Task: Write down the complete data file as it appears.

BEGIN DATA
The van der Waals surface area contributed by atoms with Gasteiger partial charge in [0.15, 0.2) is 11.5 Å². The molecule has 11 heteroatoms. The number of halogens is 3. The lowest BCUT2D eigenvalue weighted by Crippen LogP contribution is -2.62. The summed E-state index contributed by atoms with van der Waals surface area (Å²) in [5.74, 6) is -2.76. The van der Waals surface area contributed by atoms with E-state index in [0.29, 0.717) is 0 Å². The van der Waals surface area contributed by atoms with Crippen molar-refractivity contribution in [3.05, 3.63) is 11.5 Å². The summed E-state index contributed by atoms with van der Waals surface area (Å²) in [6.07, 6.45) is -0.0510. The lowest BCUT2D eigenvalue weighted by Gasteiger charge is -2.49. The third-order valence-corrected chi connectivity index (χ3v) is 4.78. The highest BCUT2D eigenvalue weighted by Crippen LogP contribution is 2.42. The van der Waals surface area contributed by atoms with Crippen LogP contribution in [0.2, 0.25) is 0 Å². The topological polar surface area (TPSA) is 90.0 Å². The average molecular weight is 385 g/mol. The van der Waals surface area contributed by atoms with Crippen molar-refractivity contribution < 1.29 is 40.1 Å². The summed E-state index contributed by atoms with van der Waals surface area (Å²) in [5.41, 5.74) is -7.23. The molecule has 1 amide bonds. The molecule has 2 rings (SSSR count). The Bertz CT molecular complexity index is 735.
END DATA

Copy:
The van der Waals surface area contributed by atoms with Gasteiger partial charge in [0.15, 0.2) is 11.5 Å². The molecule has 11 heteroatoms. The number of halogens is 3. The lowest BCUT2D eigenvalue weighted by Crippen LogP contribution is -2.62. The summed E-state index contributed by atoms with van der Waals surface area (Å²) in [5.74, 6) is -2.76. The van der Waals surface area contributed by atoms with E-state index in [0.29, 0.717) is 0 Å². The van der Waals surface area contributed by atoms with Crippen molar-refractivity contribution in [3.05, 3.63) is 11.5 Å². The summed E-state index contributed by atoms with van der Waals surface area (Å²) in [6.07, 6.45) is -0.0510. The lowest BCUT2D eigenvalue weighted by Gasteiger charge is -2.49. The third-order valence-corrected chi connectivity index (χ3v) is 4.78. The highest BCUT2D eigenvalue weighted by Crippen LogP contribution is 2.42. The van der Waals surface area contributed by atoms with Crippen LogP contribution in [0.2, 0.25) is 0 Å². The topological polar surface area (TPSA) is 90.0 Å². The average molecular weight is 385 g/mol. The van der Waals surface area contributed by atoms with Crippen molar-refractivity contribution < 1.29 is 40.1 Å². The summed E-state index contributed by atoms with van der Waals surface area (Å²) in [5.41, 5.74) is -7.23. The molecule has 1 amide bonds. The molecule has 2 rings (SSSR count). The Bertz CT molecular complexity index is 735.